Thomas Jefferson Quotations
"A little rebellion now and then is a good thing, and as necessary in the political world as storms in the physical."
"Above all things I hope the education of the common people will be attended to, convinced that on their good sense we may rely with the most security for the preservation of a due degree of liberty."
"Advertisements contain the only truth to be relied on in the newspaper."
"It is the trade of lawyers to question everything, yield nothing, and to talk by the hour."
"The natural progress of things is for liberty to yield and government to gain ground."
"The God who gave us life gave us liberty at the same time."
"I have not observed men's honesty to increase with their riches."
"Honesty is the first chapter in the book of wisdom."
"A wise and frugal government, which shall restrain men from injuring one another, shall leave them otherwise free to regulate their own pursuits of industry and improvement, and shall not take from the mouth of labor the bread it has earned. This is the sum of good government. . ."
"The spirit of resistance to government is so valuable on certain occasions that I wish it to be always kept alive."
"It is incumbent on every generation to pay its own debts as it goes. A principle which if acted on would save one-half the wars of the world."
"It is neither wealth nor splendor, but tranquillity and occupation which give happiness."
"The strongest reason for the people to retain the right to keep and bear arms is, as a last resort, to protect themselves against tyranny in government."
"Liberty is the collective body, what health is to every individual body. Without health no pleasure can be tasted by man; without liberty, no happiness can be enjoyed by society."
"Money, not morality, is the principle commerce of civilized nations."
"Most bad government has grown out of too much government."
"No government ought to be without censors; and where the press is free, no one ever will." (Letter to George Washington, 1792)
"How much pain have cost us the evils which have never happened!" (In a letter, 1825)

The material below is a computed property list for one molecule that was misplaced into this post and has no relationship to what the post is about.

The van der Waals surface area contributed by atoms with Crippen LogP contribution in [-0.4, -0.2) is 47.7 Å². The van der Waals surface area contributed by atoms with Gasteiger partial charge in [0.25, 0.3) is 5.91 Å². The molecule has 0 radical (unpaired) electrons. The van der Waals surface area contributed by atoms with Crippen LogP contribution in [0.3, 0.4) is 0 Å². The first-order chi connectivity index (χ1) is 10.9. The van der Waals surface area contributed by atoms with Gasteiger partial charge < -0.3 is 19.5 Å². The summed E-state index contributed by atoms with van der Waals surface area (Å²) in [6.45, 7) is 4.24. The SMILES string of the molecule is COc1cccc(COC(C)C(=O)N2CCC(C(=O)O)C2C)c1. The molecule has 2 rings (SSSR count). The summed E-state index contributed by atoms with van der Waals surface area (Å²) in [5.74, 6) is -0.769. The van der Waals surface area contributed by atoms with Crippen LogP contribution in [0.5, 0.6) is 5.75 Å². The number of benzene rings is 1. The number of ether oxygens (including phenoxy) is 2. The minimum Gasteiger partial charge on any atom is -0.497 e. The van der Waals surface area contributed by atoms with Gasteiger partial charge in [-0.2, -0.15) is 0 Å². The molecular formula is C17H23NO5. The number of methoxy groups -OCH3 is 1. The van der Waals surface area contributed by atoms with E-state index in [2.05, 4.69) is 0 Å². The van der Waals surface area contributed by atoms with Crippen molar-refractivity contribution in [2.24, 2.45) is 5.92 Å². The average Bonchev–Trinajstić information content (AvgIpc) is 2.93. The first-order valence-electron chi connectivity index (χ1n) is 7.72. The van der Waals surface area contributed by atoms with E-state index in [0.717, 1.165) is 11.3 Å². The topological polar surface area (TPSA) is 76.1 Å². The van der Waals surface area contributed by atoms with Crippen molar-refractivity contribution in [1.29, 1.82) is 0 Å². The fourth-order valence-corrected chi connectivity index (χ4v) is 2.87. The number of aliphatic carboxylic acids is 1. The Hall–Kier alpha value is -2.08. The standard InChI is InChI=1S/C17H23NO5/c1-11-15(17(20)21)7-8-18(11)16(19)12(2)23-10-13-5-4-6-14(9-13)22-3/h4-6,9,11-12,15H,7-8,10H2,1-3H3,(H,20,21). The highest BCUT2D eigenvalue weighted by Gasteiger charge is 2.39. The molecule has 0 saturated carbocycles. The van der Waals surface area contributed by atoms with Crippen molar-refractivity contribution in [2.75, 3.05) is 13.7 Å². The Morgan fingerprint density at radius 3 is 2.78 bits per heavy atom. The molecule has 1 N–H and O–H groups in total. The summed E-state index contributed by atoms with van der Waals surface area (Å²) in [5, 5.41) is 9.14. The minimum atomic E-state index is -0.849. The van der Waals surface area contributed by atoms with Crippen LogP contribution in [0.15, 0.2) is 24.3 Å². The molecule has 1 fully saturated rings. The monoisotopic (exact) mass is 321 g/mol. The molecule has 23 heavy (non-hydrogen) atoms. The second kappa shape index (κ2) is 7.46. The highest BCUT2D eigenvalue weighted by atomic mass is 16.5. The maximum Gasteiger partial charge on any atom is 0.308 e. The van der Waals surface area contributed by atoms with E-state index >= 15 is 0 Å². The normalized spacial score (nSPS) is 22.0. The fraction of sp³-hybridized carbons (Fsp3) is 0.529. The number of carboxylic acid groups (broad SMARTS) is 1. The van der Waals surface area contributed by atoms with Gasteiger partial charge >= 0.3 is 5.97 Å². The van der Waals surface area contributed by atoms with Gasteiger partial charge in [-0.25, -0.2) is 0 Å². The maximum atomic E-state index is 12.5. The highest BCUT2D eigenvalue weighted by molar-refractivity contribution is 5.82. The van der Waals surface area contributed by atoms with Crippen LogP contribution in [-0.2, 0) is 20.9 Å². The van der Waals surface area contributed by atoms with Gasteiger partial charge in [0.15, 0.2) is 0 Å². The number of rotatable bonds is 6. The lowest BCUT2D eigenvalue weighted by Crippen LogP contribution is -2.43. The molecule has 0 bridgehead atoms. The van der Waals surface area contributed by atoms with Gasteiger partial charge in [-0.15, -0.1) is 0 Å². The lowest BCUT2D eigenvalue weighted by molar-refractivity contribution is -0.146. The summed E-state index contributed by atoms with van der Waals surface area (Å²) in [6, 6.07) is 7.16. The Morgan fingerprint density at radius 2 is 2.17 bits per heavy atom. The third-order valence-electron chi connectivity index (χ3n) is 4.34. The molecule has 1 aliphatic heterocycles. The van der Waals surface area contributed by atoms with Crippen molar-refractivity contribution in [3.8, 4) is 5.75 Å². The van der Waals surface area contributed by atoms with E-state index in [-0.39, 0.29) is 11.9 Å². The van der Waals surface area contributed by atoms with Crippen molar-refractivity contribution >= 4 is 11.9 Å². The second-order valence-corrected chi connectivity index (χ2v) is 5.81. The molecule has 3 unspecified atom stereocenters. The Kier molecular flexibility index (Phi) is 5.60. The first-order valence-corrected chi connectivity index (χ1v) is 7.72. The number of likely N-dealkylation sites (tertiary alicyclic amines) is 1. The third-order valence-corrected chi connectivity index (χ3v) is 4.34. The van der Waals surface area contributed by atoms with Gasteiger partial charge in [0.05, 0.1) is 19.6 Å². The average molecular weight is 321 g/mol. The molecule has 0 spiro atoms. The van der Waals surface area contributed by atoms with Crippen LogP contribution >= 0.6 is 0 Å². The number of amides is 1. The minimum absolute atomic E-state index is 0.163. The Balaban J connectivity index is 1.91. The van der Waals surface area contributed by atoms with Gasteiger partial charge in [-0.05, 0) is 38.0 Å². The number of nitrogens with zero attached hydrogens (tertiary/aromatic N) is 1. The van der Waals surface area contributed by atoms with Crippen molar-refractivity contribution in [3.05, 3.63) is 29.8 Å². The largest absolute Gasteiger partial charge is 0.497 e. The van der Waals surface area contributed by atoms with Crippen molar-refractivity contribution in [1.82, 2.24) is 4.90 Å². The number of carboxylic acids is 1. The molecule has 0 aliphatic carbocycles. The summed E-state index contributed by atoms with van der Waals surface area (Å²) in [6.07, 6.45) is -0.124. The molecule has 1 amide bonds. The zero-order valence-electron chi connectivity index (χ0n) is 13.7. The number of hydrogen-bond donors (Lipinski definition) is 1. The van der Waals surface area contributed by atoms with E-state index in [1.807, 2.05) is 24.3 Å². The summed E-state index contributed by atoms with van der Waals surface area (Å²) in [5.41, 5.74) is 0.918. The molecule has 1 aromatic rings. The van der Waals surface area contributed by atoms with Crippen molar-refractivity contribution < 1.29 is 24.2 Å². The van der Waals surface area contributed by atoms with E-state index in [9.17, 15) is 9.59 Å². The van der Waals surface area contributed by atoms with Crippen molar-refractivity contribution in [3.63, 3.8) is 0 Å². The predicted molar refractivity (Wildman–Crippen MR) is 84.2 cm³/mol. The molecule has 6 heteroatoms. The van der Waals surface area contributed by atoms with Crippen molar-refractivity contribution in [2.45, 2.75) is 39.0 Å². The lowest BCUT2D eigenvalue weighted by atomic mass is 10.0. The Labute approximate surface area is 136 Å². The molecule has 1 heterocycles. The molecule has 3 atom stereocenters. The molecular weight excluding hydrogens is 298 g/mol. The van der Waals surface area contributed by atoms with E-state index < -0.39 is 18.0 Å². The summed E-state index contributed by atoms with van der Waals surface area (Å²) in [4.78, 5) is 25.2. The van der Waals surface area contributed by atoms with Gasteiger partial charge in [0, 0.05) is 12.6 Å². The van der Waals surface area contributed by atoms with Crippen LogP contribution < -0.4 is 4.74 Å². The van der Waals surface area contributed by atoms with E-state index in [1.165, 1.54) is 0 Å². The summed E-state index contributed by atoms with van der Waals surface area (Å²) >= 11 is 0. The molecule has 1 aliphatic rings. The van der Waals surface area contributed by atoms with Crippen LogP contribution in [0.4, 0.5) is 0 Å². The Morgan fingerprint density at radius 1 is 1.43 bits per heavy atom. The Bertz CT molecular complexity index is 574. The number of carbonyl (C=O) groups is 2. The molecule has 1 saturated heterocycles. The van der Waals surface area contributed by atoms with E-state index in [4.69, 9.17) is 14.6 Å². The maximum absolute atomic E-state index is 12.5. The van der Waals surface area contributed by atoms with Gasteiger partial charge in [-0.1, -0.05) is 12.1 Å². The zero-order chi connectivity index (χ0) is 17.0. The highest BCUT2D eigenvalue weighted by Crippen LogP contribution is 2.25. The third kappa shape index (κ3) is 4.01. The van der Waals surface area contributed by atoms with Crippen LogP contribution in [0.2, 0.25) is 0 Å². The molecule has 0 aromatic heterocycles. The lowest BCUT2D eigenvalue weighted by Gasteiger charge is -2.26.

"I am mortified to be told that, in the United States of America, the sale of a book can become a subject of inquiry, and of criminal inquiry too."
"Error of opinion may be tolerated where reason is left free to combat it." (First Inaugural Address, 1801)
"In matters of principle, stand like a rock; in matters of taste, swim with the current."
"When angry, count to ten before you speak. If very angry, a hundred." (A Decalogue of Canons for observation in practical life—in letter, 1825)
"Nothing gives one person so much advantage over another as to remain always cool and unruffled under all circumstances."
"Only aim to do your duty, and mankind will give you credit when you fail."
"We hold these truths to be self-evident, that all men are created equal; that they are endowed by their Creator with certain unalienable rights; two that are among these are life, liberty, and the pursuit of happiness." (A draft of the Declaration of Independence)
"Of the various executive abilities, no one excited more anxious concern than that of placing the interests of our fellow-citizens in the hands of honest men, with understanding sufficient for their stations. No duty is at the same time more difficult to fulfill. The knowledge of character possessed b a single individual is of necessity limited. To seek out the best through the whole Union, we must resort to the information which from the best of men, acting disinterestedly and with the purest motives, is sometimes incorrect. (Letter to Elias Shipman and others of New Haven, July 12, 1801)
"Peace, commerce, and honest friendship with all nations—entangling alliances with none." (First Inaugural Address, 1801)
"Whenever a man has cast a longing eye on them [public offices], a rottenness begins in his conduct."